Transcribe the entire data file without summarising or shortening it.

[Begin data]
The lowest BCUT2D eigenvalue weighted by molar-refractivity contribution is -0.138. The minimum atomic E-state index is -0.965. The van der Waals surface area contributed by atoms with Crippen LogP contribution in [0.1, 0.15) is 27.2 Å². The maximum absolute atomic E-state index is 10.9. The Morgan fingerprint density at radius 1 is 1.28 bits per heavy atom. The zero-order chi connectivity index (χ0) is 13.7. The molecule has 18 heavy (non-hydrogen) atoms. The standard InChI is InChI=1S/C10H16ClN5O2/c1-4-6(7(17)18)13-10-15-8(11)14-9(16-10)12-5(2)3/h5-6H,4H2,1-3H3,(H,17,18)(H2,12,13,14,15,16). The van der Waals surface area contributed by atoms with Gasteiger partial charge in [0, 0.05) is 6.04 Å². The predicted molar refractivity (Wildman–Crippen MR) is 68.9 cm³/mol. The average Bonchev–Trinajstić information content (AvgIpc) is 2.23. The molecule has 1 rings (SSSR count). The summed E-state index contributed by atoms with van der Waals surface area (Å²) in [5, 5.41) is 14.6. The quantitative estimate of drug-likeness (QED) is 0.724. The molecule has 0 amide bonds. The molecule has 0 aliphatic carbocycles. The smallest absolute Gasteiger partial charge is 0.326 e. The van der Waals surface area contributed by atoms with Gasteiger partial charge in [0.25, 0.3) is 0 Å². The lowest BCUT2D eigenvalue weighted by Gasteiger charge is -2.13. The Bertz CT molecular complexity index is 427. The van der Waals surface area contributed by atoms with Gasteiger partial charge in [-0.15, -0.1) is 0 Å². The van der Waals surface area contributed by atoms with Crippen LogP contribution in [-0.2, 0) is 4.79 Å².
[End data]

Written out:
The lowest BCUT2D eigenvalue weighted by molar-refractivity contribution is -0.138. The minimum atomic E-state index is -0.965. The van der Waals surface area contributed by atoms with Crippen LogP contribution in [0.1, 0.15) is 27.2 Å². The maximum absolute atomic E-state index is 10.9. The Morgan fingerprint density at radius 1 is 1.28 bits per heavy atom. The zero-order chi connectivity index (χ0) is 13.7. The molecule has 18 heavy (non-hydrogen) atoms. The standard InChI is InChI=1S/C10H16ClN5O2/c1-4-6(7(17)18)13-10-15-8(11)14-9(16-10)12-5(2)3/h5-6H,4H2,1-3H3,(H,17,18)(H2,12,13,14,15,16). The van der Waals surface area contributed by atoms with Gasteiger partial charge in [0, 0.05) is 6.04 Å². The predicted molar refractivity (Wildman–Crippen MR) is 68.9 cm³/mol. The average Bonchev–Trinajstić information content (AvgIpc) is 2.23. The molecule has 1 rings (SSSR count). The summed E-state index contributed by atoms with van der Waals surface area (Å²) in [5, 5.41) is 14.6. The quantitative estimate of drug-likeness (QED) is 0.724. The molecule has 0 amide bonds. The molecule has 0 aliphatic carbocycles. The smallest absolute Gasteiger partial charge is 0.326 e. The van der Waals surface area contributed by atoms with Gasteiger partial charge in [0.25, 0.3) is 0 Å². The lowest BCUT2D eigenvalue weighted by Gasteiger charge is -2.13. The Bertz CT molecular complexity index is 427. The van der Waals surface area contributed by atoms with Gasteiger partial charge in [-0.15, -0.1) is 0 Å². The van der Waals surface area contributed by atoms with Crippen LogP contribution in [-0.2, 0) is 4.79 Å².